The undulations prior to the climb to the summit produced four retirements. To all of you, your guts, determination and intelligence in your decisions won my admiration many times over.

I eventually resettled my aid station half way up the mountain at 41 kilometres. The runners coming past bore no resemblance to those at the start. “Punch Drunk” is the only term I could use as tired, exhausted bodies dragged themselves ever upward. Garry Wise surprised me by arriving in a cheerful and lucid state and happy to exchange pleasantries. With the final runner passing through, I took off for the summit forgetting the newspaper that was sitting in the back of my ute. In no time at all, pages were decorating the landscape in all directions creating a dastardly mess that consumed much of my time in the clean up.

While Ross Shilston recorded times at the summit and complained loudly about being attacked by a savage swarm of march flies, runners were arriving at the finish. Tim Cochrane stormed home with several new faces in hot pursuit. Drew Arthurson, Michael Norden, Brent Dower and Stephen Callahan all performed admirably in their first attempts over this rugged course.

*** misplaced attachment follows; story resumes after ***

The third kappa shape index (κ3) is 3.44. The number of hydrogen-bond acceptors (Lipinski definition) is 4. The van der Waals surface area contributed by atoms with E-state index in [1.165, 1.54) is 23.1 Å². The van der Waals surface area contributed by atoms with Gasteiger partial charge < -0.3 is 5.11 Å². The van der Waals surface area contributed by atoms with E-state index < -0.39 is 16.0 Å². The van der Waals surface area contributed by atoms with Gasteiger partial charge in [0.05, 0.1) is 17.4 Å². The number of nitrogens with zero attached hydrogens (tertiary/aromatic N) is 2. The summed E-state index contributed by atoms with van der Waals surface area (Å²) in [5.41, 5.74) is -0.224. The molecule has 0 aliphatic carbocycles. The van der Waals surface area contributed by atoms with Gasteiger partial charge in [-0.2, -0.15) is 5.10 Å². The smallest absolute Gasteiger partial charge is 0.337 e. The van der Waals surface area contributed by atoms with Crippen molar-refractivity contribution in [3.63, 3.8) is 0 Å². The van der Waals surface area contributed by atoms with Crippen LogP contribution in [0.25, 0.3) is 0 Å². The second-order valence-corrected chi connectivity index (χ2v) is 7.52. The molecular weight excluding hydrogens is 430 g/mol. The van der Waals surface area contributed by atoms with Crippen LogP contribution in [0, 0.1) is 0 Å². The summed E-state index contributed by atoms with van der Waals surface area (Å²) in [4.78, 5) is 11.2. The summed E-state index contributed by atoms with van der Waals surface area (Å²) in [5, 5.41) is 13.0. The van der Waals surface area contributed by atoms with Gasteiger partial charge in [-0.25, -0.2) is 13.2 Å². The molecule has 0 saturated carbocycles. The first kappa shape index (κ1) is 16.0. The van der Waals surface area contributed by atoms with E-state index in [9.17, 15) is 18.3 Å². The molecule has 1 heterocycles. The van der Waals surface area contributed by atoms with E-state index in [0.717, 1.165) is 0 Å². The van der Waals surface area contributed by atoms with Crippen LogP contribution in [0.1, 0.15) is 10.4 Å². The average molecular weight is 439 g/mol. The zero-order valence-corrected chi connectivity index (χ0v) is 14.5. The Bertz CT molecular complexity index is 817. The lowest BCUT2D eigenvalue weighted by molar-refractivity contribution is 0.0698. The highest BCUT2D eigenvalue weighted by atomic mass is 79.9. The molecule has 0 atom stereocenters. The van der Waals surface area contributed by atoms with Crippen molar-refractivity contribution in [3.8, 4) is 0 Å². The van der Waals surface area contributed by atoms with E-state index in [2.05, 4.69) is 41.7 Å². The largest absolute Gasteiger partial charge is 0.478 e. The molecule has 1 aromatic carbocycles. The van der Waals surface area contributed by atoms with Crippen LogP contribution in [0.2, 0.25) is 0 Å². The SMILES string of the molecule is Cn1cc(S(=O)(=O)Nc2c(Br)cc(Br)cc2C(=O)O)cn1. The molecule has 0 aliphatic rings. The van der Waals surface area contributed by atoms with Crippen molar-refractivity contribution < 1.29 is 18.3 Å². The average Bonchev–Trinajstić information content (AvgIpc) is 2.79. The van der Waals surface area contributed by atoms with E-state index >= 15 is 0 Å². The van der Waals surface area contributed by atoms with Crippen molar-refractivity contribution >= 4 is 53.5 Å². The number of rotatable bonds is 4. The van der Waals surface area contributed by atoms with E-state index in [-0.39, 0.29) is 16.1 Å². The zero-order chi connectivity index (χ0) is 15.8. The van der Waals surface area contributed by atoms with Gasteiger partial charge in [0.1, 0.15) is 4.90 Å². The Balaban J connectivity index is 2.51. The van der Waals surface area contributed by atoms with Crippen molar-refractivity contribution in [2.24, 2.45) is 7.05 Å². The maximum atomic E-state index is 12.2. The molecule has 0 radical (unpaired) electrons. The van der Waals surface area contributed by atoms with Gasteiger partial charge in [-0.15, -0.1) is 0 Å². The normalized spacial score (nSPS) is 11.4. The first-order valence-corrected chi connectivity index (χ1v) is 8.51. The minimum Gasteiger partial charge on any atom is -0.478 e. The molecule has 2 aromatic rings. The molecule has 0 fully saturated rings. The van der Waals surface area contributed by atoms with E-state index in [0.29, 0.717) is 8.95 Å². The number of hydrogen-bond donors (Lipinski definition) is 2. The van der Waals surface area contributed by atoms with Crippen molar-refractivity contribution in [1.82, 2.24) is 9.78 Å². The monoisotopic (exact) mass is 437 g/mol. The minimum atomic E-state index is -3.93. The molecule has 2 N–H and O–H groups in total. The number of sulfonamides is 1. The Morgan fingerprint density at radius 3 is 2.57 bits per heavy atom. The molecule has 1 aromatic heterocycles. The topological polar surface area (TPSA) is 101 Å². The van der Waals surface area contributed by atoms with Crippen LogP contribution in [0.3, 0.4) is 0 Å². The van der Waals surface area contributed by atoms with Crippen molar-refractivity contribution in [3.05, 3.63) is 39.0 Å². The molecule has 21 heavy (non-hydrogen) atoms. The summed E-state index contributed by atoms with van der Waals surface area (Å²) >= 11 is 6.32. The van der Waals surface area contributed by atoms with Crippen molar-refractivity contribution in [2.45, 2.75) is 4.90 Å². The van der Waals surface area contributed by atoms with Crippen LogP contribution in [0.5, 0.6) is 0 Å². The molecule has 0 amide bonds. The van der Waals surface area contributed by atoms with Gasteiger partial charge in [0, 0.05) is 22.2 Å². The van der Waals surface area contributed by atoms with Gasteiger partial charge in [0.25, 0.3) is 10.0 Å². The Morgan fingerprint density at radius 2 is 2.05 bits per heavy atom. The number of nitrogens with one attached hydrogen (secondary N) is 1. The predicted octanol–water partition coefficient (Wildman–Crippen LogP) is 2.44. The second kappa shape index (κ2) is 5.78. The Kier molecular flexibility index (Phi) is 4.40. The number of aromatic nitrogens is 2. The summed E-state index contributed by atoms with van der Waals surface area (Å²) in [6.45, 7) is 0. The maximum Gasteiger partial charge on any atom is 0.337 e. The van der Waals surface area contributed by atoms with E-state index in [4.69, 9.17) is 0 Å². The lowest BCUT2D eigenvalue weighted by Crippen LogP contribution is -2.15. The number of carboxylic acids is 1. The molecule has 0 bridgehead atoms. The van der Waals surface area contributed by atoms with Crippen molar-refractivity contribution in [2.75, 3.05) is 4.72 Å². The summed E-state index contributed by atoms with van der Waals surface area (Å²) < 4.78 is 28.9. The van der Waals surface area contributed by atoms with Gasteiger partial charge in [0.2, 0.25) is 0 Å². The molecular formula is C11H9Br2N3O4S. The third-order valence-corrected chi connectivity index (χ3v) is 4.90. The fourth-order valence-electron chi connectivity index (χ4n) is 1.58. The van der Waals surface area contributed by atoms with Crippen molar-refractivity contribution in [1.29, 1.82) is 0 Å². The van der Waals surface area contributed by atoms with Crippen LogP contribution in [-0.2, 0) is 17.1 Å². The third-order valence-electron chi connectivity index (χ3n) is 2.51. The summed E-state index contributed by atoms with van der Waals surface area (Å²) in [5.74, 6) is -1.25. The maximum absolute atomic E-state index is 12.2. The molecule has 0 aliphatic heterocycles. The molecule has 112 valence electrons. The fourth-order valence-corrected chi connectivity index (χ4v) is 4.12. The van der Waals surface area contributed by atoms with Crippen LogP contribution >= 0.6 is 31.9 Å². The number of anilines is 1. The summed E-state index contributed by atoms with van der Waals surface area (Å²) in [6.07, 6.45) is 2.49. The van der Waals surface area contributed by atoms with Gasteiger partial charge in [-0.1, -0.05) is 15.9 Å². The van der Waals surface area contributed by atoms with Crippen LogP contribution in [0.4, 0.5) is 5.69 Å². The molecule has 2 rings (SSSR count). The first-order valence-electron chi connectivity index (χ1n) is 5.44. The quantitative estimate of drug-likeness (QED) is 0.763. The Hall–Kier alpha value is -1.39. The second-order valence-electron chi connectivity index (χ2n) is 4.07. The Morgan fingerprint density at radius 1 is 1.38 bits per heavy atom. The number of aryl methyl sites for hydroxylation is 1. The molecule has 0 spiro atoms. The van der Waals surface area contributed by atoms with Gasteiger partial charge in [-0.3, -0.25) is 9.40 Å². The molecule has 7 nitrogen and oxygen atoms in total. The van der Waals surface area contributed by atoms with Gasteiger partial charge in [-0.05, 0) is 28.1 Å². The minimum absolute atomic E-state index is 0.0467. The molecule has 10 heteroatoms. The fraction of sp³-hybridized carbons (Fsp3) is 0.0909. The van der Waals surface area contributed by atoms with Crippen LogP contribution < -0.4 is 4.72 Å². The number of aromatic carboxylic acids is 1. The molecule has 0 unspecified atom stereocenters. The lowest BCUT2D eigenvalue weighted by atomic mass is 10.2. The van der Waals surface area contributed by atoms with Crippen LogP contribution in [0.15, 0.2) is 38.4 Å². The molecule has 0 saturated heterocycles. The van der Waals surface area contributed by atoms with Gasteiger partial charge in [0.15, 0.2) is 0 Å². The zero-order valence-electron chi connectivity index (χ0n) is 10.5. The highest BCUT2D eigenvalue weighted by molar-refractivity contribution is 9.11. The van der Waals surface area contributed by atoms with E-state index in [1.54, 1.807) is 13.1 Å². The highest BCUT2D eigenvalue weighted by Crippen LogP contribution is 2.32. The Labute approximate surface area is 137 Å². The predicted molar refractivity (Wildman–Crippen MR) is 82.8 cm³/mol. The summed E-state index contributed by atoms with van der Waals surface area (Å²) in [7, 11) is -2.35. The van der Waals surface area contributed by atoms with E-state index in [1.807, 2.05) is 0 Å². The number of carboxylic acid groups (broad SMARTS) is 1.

Clearly suffering from injury, Kelvin Marshall slugged it out, as did Rudi Kinshofer who was not having the best of days. Brian Gawne maintained his perfect finishing record while the ever reliable Susan Olley added another female title to her belt. Danny Cole, Robert Boyce and Paul Ban joined forces to support each other through the later stages, finishing together in a trio of commendable efforts.

Richard McCormick provided an incisive quote at the summit. “Another Mountain Conquered” he gasped succinctly as he gulped down a large cup of water. “Oooohhh, That Was Solid” was Adrian Panozzo’s statement of the obvious as he crossed the finish line.

Presentations took place amongst the inviting surrounds of the Arlberg Lodge’s bar and lounge where the drinks were icy cold and food exceedingly scrumptious, providing a most convivial ending to one hellish day.

Driving home in air conditioned comfort, I made a brief toilet stop in the town of Yea where a tiny little car bearing a “Holden Barina” badge pulled up beside me. In the drivers seat was a giant of man, but it was the huge woman beside him that really attracted my eye, she would not have looked out of place on the front cover of a sumo wrestling magazine and had clearly won championships for doughnut eating. With no fewer than six children crammed into the back seat, the comical sardine can appearance left me bemused beyond description.